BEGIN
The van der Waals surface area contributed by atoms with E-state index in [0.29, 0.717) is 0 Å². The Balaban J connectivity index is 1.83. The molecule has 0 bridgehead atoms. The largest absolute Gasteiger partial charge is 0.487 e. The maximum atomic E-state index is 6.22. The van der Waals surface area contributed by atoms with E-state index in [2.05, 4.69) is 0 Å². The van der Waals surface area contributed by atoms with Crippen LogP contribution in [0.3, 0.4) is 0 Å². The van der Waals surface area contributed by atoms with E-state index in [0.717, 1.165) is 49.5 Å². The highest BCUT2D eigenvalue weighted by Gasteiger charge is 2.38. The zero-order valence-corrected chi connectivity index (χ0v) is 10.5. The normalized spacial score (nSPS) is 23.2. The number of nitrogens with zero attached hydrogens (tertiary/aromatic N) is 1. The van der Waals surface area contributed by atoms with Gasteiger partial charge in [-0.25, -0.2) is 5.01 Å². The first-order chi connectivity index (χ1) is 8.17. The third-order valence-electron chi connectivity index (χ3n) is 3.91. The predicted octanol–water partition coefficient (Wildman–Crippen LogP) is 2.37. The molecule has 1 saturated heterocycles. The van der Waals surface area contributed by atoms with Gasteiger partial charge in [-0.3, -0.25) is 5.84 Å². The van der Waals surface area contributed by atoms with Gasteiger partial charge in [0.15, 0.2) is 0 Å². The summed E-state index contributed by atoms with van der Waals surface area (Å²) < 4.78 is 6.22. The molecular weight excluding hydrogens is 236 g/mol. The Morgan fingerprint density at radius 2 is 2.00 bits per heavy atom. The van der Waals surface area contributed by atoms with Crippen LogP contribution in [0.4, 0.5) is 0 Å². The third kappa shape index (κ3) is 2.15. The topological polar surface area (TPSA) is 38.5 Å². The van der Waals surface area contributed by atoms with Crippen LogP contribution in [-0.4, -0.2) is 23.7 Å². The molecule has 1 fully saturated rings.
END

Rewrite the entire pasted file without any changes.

The van der Waals surface area contributed by atoms with E-state index in [0.29, 0.717) is 0 Å². The Balaban J connectivity index is 1.83. The molecule has 0 bridgehead atoms. The largest absolute Gasteiger partial charge is 0.487 e. The maximum atomic E-state index is 6.22. The van der Waals surface area contributed by atoms with E-state index in [2.05, 4.69) is 0 Å². The van der Waals surface area contributed by atoms with Crippen LogP contribution in [0.3, 0.4) is 0 Å². The van der Waals surface area contributed by atoms with E-state index in [0.717, 1.165) is 49.5 Å². The highest BCUT2D eigenvalue weighted by Gasteiger charge is 2.38. The zero-order valence-corrected chi connectivity index (χ0v) is 10.5. The normalized spacial score (nSPS) is 23.2. The number of nitrogens with zero attached hydrogens (tertiary/aromatic N) is 1. The van der Waals surface area contributed by atoms with Gasteiger partial charge in [-0.25, -0.2) is 5.01 Å². The first-order chi connectivity index (χ1) is 8.17. The third-order valence-electron chi connectivity index (χ3n) is 3.91. The predicted octanol–water partition coefficient (Wildman–Crippen LogP) is 2.37. The molecule has 1 saturated heterocycles. The van der Waals surface area contributed by atoms with Gasteiger partial charge in [-0.3, -0.25) is 5.84 Å². The van der Waals surface area contributed by atoms with Gasteiger partial charge in [0.15, 0.2) is 0 Å². The summed E-state index contributed by atoms with van der Waals surface area (Å²) < 4.78 is 6.22. The molecular weight excluding hydrogens is 236 g/mol. The Morgan fingerprint density at radius 2 is 2.00 bits per heavy atom. The van der Waals surface area contributed by atoms with Crippen LogP contribution in [0.4, 0.5) is 0 Å². The third kappa shape index (κ3) is 2.15. The topological polar surface area (TPSA) is 38.5 Å². The van der Waals surface area contributed by atoms with Crippen LogP contribution in [-0.4, -0.2) is 23.7 Å². The molecule has 1 fully saturated rings.